Elsewhere it was the “winter crisis” in the NHS that garnered the most headlines. The Telegraph, Mail and Guardian, amongst many others, reported on the thousands of routine operations that have been cancelled as hospitals struggle to cope with the post-Christmas rush of illness that has seen ambulances queuing outside A and E departments and patients stranded in corridors for entire days while waiting for beds to become free. Mid-week TM the PM said that the NHS had a contingency plan in place and it was working. Everyone laughed but apparently, she wasn’t joking. But then a day later she made another statement saying that she was sorry that things were a bit tricky. Which is of course what she absolutely meant to say the day before.

Other non-Trump stories to make the papers included more end-of-days weather mongering from the usual suspects “Arctic blast to last a week” (Express) and “Arctic blast hits UK as flu deaths double in a week” (Star); Michael Gove’s plans for farming subsidies post-Brexit (actually a much more interesting story than you might think); anger at the Post Office’s refusal to issue special commemorative Brexit stamps (“Royal Fail” – The Sun, 4/10); the leader of Windsor Council suggesting that all homeless people living in the town should be removed from the streets before The Royal Wedding and widespread revulsion at the release of “black cab rapist” John Worboys after less than 10 years in prison.

It’s been a busy week meaning that we’re already nudging our notional word limit and we’ve not even scratched the fake tanned surface of world of President Trump exposed this week in a series of alleged revelations contained in a new book about the first year of his presidency.

BUT even before this news broke, DJT treated the world to a game of “my nuclear warhead is bigger than your nuclear warhead” conducted via Twitter (of course) and in response to some A-grade Trump-baiting (which isn’t very hard to do) by his old pal Kim Jung-Un. Here’s the tweet in full; some things are simply beyond satire:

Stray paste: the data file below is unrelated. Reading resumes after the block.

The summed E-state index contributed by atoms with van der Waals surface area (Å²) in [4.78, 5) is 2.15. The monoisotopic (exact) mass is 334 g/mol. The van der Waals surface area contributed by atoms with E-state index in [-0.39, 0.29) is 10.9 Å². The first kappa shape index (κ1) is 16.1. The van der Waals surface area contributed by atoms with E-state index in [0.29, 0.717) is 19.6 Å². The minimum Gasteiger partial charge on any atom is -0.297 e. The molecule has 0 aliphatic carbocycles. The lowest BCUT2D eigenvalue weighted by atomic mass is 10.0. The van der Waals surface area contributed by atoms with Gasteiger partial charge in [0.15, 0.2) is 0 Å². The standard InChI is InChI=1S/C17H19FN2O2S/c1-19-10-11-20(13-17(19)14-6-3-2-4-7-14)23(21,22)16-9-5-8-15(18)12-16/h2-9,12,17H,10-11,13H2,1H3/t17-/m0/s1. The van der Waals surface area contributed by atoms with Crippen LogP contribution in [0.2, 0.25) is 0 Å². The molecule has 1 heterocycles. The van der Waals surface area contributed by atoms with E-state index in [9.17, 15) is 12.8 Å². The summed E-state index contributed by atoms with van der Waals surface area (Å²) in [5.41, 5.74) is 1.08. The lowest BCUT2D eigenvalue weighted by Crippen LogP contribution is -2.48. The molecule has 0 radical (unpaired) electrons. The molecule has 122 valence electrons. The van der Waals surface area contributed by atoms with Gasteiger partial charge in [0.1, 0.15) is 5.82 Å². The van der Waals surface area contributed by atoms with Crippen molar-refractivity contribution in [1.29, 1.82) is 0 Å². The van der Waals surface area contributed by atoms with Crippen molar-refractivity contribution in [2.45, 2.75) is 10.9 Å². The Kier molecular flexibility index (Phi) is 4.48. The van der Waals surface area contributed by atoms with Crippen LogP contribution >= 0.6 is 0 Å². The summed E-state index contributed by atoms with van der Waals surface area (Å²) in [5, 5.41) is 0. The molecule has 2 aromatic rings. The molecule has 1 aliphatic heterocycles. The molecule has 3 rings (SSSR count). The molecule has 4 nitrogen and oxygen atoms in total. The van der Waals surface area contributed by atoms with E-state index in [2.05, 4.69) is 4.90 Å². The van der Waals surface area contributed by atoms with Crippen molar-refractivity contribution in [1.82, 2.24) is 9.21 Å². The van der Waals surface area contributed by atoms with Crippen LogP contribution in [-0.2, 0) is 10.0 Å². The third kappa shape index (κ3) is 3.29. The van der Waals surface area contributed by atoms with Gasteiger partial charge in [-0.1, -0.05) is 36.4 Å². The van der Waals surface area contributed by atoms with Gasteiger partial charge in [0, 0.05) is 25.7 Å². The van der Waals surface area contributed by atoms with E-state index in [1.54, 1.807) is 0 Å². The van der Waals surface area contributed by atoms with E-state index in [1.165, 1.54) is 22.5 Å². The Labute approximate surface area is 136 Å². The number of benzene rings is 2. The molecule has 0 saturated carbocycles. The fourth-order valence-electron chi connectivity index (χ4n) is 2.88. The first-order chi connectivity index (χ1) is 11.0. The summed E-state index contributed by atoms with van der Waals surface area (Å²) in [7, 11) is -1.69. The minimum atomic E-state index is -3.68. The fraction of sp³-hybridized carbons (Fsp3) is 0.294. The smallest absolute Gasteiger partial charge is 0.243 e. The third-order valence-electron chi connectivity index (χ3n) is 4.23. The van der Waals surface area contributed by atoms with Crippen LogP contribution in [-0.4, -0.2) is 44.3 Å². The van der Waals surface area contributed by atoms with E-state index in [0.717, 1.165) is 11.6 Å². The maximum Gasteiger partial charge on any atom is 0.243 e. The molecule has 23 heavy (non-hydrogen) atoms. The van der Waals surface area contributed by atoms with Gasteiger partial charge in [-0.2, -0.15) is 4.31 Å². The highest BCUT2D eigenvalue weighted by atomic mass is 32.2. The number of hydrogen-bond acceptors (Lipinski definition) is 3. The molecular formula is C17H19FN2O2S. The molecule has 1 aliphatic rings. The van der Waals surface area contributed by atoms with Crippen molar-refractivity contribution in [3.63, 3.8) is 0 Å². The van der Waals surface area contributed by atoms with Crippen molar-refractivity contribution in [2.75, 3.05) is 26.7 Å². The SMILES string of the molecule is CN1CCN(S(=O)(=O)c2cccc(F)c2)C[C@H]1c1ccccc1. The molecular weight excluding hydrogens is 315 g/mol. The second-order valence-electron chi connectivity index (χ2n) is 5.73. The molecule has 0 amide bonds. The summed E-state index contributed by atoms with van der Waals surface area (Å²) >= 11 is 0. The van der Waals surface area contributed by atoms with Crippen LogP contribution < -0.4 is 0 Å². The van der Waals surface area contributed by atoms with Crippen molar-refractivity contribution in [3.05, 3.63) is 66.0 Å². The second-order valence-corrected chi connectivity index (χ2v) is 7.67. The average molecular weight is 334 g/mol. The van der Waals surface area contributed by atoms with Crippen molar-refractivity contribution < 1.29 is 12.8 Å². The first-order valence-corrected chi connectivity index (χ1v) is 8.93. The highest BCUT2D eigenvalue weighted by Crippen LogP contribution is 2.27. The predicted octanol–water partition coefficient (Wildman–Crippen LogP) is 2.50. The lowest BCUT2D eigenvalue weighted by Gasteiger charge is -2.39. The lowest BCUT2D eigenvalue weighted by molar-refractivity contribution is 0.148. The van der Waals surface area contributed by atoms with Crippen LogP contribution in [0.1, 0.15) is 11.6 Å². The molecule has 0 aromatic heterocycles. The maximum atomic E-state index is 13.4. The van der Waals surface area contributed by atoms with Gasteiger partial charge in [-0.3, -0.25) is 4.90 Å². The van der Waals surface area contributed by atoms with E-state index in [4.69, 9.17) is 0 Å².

And then there’s the book. Published today, four days earlier than planned and in spite of an order from Whitehouse lawyers to “desist”, the book claims Trump never expected to win the election; Melania cried at the result (and not with joy); bitter, internecine wars rage between competing factions of senior staff and Trump goes to bed alone at 6.30pm every night, watches three televisions simultaneously and eats a cheeseburger. And won’t let anyone touch his toothbrush. (Actually, we’re with him on the toothbrush).

It’s all been denied of course. Trump tweeted that the book is “full of lies, misrepresentations and sources that don’t exist” and, for the moment at least, you’re just going to have to decide which side to believe.

If indeed you believe either.

Here we go then. 2018 is up and running and goodness knows what the next 51 weeks are going to bring. It’s probably wise not to speculate for fear of what we might come up with. So let’s have a weekend instead. A weekend and an appropriate track from TFSR stalwarts ABBA that gives a slightly disturbing picture of what a New Year party looked like in mid 70s Sweden.

See you next week.